At Silverfish Books in KL, they have a separate room for talks, which makes it ideal, and with months of advance publicity through their monthly online newsletter.  They know how to make it into an event that people plan in advance to attend.  At MPH, they have a talent for making signs and displays.  One I even had framed and another I brought back from Singapore for my office.  It states: Calling All Fans of Robert Raymer! My wife, bless her heart, laughed.

For publicity, I usually announce booktalks months in advance on my website, but lately I’ve been rather slow updating it.  Some people may hear about it from a flyer or an in-store promotion.  Some hear about it from a Facebook announcement, an email reminder, or an SMS.  Most just happen to be in the store at around that time, or were passing by the store and noticed me standing near the entrance speaking into a microphone.  When I was in Singapore last year, midway through my talk, we actually had a little crowd going just outside the store. 

In some stores people sit or stand right in front, while others stand pretty far back, though in my direct line of vision.  Some listen attentively from an aisle or two away, while others lend an ear from wherever they happen to be, while perusing a book, often out of eyesight or even somewhere behind me.  Others pop in and out of the store, pausing for a few minutes to listen, and then hurry off to their next appointment.  One Australian gentleman was so eager to hear me speak in Singapore he came a day early and wondered where everyone was.  Thankfully, he came back the following day.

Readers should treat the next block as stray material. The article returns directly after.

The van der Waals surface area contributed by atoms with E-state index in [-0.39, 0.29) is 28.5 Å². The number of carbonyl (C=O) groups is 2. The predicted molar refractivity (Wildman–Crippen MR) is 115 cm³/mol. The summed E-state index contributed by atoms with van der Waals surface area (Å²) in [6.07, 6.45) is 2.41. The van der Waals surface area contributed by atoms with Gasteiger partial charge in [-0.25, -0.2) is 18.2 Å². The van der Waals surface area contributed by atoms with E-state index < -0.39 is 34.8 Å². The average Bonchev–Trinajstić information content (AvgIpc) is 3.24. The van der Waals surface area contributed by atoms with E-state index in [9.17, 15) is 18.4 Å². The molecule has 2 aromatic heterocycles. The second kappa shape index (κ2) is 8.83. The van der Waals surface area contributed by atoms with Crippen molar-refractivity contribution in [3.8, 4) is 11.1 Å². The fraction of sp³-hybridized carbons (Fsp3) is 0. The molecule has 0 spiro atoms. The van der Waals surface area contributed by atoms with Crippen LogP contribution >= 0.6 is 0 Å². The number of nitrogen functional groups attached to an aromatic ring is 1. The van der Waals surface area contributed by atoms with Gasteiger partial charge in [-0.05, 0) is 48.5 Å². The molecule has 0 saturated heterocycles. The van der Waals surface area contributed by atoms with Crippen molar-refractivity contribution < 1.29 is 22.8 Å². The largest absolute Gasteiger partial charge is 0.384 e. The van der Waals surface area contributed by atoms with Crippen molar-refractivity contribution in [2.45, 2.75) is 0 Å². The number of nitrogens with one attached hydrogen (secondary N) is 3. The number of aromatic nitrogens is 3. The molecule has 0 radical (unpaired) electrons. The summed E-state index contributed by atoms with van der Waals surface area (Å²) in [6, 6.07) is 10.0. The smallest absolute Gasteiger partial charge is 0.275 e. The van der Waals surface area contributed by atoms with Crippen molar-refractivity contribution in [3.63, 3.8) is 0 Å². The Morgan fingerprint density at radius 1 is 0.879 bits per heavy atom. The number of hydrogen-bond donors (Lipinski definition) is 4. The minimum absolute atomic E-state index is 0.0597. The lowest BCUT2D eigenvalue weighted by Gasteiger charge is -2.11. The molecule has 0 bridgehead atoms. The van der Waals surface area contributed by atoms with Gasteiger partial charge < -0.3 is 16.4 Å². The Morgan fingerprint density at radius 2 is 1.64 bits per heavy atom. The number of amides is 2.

It’s relatively easy to talk to an audience who are sitting or standing in front of you, but not so easy in stores when people are roaming all around looking for books. Sometimes when you start out, you really don’t have an audience per se, though potentially you do if you can catch their attention.  Those are the times I wonder, if I just start talking will people think I’m some madman rambling in a bookstore, or will they start to gather round and form an audience?  Or will they shush me because they're trying to read! If you’re holding a microphone, that’s always an attention getter, but there have been times, I admit, I’ve been tempted to announce, “Your attention please, does anyone want to buy a book?  It comes with a free autograph!”

One time in Penang, when I had over-scheduled myself with a couple of workshops, two separate talks and a booktalk all in the space of two days, I was actually relieved when I had no audience at all.  For the first time I could just relax and mingle and casually talk to a few stray people who just happened by about my books.  Even managed to sell a few.  Then my son showed up an hour late—teenagers—and asked, “How did it go?”

By the way, if you’re free on Saturday and you happen to be in Kuching and at The Spring at around 3, do drop by.  If not, I'll try to catch you later in some other bookstore, or feel free to check out one of my books or any other book that may interest you... 
         Borneo Expat Writer 

***Here the link to my website, to MPH online for orders for all three of my books, including my latest, Spirit of Malaysia and for Trois autres Malaisie.

Wednesday, May 4, 2011

Writing: Make it Your Business to Make a Good First Impression